So what does this mean for you? Try cutting down on portion sizes—for you and your family. If you’re afraid of going hungry, here’s some good news: other research has found that smaller servings fill us up just as much as the larger ones, as long as we slow down our rate of eating.

Enjoy some fellowship with your food. Taking a little more time to eat, along with a reduction on the plate, could mean a big reduction in your waistline—and you’ll build relationships while building better health.

 Stronger Families. Stronger Communities. I’m Dr. Walt Larimore for Shine dot FM.

You can read additional blogs by Dr. Larimore on this topic here. Just scroll down the home page to find and click on the article in which you’re interested. In addition, you can see Dr. Walt’s twice-daily devotional, Morning Glory, Evening Grace, here. Last, but not least, limited numbers of autographed copies of Dr. Walt’s books are available here.

Listen to today’s audio here.

Highchair Safety

Is mealtime becoming more dangerous? It may be, for your baby—and the reason may not sit well with you.

The number of children going to the emergency room because of high chair injuries has risen over twenty percent in the last seven years. Many kids suffered head injuries including concussions and internal trauma.

Is it time to write high chair manufacturers or demand better safety standards? Nope. It’s time to look in the mirror mom and dad. The majority of injuries occurred when kids were standing in their chairs or climbing out of them. They weren’t properly supervised or strapped in.

Fortunately, there’s a simple rule parents can follow, which reduces the vast majority of infant injury. Any high chair worth dining at should have a restraint system. So treat your high chair like you would a car seat—and buckle up.

 Stronger Families. Stronger Communities. I’m Dr. Walt Larimore for Shine dot FM.

You can read additional blogs by Dr. Larimore on this topic here. Just scroll down the home page to find and click on the article in which you’re interested. In addition, you can see Dr. Walt’s twice-daily devotional, Morning Glory, Evening Grace, here. Last, but not least, limited numbers of autographed copies of Dr. Walt’s books are available here.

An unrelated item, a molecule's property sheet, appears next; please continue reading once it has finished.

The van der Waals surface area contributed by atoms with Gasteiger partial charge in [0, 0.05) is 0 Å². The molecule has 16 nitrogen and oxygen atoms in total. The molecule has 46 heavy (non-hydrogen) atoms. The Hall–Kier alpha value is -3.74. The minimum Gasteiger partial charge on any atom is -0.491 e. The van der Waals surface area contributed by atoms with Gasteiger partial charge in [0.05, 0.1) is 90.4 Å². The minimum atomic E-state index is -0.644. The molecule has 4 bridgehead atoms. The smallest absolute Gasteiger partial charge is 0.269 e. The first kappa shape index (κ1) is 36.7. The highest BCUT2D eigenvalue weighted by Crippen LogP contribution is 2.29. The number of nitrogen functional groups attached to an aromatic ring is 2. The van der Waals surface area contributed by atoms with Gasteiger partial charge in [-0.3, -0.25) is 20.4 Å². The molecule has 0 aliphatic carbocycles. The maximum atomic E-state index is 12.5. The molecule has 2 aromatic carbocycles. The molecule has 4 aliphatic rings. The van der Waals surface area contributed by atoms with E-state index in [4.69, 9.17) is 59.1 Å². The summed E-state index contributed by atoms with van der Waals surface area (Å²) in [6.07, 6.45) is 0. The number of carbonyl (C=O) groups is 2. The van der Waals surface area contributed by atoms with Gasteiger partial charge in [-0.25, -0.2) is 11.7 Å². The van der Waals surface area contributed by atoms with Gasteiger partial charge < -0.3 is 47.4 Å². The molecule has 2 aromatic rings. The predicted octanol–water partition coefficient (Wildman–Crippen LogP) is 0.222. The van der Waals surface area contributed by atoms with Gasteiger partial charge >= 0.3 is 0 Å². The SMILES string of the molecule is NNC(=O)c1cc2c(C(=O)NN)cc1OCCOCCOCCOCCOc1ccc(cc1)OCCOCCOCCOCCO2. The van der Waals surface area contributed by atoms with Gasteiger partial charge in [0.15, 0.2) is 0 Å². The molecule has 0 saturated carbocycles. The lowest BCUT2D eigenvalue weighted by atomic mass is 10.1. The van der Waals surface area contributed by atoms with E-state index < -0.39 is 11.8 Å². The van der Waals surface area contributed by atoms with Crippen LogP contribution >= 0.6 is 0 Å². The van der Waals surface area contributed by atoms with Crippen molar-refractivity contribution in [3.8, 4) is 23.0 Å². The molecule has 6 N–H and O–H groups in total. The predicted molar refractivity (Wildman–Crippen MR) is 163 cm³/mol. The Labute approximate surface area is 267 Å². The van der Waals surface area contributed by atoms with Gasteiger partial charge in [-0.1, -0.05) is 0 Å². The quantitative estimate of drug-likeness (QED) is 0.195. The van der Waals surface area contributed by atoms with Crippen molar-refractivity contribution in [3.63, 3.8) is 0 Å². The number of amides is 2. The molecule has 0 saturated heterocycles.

Listen to today’s audio here.

You’ve Got Company

Sitting down at your desk to enjoy a quick snack? Little did you know you’ll have millions of friends with you. I’m not talking about others in your office, I’m talking about germs.

Research on germs in the workplace finds some surfaces have more bacteria and viruses than the average toilet seat. That snack doesn’t taste as good now does it?

Bacteria and viruses thrive at a desk—mainly because most desks and office equipment are cleaned infrequently, and we eat at them often. Exposure to germs can lead to colds, the flu, or even salmonella.

Leading hangouts are the sink faucet handles, microwave door handles, keyboards, refrigerator door handles, water fountain buttons, phones, and desktops.

Thankfully, you can bombard germs by washing these surfaces daily with a disinfecting wipe. Plus wash your hands often and consider a sanitizing hand gel. Nobody likes unwanted company during their meal.

Stronger Families. Stronger Communities. I’m Dr. Walt Larimore for Shine dot FM.

You can read additional blogs by Dr. Larimore on this topic here. Just scroll down the home page to find and click on the article in which you’re interested. In addition, you can see Dr. Walt’s twice-daily devotional, Morning Glory, Evening Grace, here. Last, but not least, limited numbers of autographed copies of Dr. Walt’s books are available here.

Listen to today’s audio here.

Aspirin a Day

Millions of us take low dose aspirin every day as a way to help our heart. But it may be time to put “an aspirin a day” to bed.

Now, I don’t mean get rid of the idea. I recommend daily aspirin therapy to some of my patients. However, new research shows aspirin may be most effective when it’s taken at night.

Most heart attacks and strokes occur in the morning, and it’s believed aspirin’s effects on the blood will have the greatest impact when taken in the evening. In fact, researchers found a reduced risk for the conditions in those who took an aspirin at night. Many naturally take it in the morning or early in the day.